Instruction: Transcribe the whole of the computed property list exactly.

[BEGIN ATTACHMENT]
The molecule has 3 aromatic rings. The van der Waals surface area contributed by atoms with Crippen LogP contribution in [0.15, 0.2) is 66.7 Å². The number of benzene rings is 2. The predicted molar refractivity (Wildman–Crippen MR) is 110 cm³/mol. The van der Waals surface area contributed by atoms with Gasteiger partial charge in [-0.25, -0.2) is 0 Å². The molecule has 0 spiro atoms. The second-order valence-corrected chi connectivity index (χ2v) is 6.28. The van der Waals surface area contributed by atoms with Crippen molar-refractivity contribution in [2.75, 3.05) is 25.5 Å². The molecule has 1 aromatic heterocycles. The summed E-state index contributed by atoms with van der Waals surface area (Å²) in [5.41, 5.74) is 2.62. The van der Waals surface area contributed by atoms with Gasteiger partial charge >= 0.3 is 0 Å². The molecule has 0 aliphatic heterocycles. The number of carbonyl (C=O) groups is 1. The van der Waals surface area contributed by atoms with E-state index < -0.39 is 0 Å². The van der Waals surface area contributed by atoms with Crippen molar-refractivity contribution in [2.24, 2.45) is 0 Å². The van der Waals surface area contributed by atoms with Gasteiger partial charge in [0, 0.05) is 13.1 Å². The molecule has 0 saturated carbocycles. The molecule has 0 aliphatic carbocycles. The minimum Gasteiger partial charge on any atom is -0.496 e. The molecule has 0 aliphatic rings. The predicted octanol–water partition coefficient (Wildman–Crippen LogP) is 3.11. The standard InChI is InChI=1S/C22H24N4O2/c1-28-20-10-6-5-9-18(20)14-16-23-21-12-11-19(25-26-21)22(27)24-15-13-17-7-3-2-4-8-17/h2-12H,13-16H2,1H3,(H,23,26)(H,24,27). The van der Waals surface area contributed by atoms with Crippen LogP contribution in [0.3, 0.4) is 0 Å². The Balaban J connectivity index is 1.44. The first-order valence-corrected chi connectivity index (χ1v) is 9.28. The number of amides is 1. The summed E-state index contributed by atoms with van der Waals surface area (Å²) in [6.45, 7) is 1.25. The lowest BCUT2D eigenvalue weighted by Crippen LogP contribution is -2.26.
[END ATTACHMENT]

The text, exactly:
The molecule has 3 aromatic rings. The van der Waals surface area contributed by atoms with Crippen LogP contribution in [0.15, 0.2) is 66.7 Å². The number of benzene rings is 2. The predicted molar refractivity (Wildman–Crippen MR) is 110 cm³/mol. The van der Waals surface area contributed by atoms with Gasteiger partial charge in [-0.25, -0.2) is 0 Å². The molecule has 0 spiro atoms. The second-order valence-corrected chi connectivity index (χ2v) is 6.28. The van der Waals surface area contributed by atoms with Crippen molar-refractivity contribution in [2.75, 3.05) is 25.5 Å². The molecule has 1 aromatic heterocycles. The summed E-state index contributed by atoms with van der Waals surface area (Å²) in [5.41, 5.74) is 2.62. The van der Waals surface area contributed by atoms with Gasteiger partial charge >= 0.3 is 0 Å². The molecule has 0 aliphatic heterocycles. The number of carbonyl (C=O) groups is 1. The van der Waals surface area contributed by atoms with E-state index < -0.39 is 0 Å². The van der Waals surface area contributed by atoms with Crippen molar-refractivity contribution in [2.24, 2.45) is 0 Å². The van der Waals surface area contributed by atoms with Gasteiger partial charge in [0, 0.05) is 13.1 Å². The molecule has 0 saturated carbocycles. The molecule has 0 aliphatic carbocycles. The minimum Gasteiger partial charge on any atom is -0.496 e. The molecule has 0 aliphatic rings. The predicted octanol–water partition coefficient (Wildman–Crippen LogP) is 3.11. The standard InChI is InChI=1S/C22H24N4O2/c1-28-20-10-6-5-9-18(20)14-16-23-21-12-11-19(25-26-21)22(27)24-15-13-17-7-3-2-4-8-17/h2-12H,13-16H2,1H3,(H,23,26)(H,24,27). The van der Waals surface area contributed by atoms with Crippen LogP contribution in [0.3, 0.4) is 0 Å². The Balaban J connectivity index is 1.44. The first-order valence-corrected chi connectivity index (χ1v) is 9.28. The number of amides is 1. The summed E-state index contributed by atoms with van der Waals surface area (Å²) in [6.45, 7) is 1.25. The lowest BCUT2D eigenvalue weighted by Crippen LogP contribution is -2.26.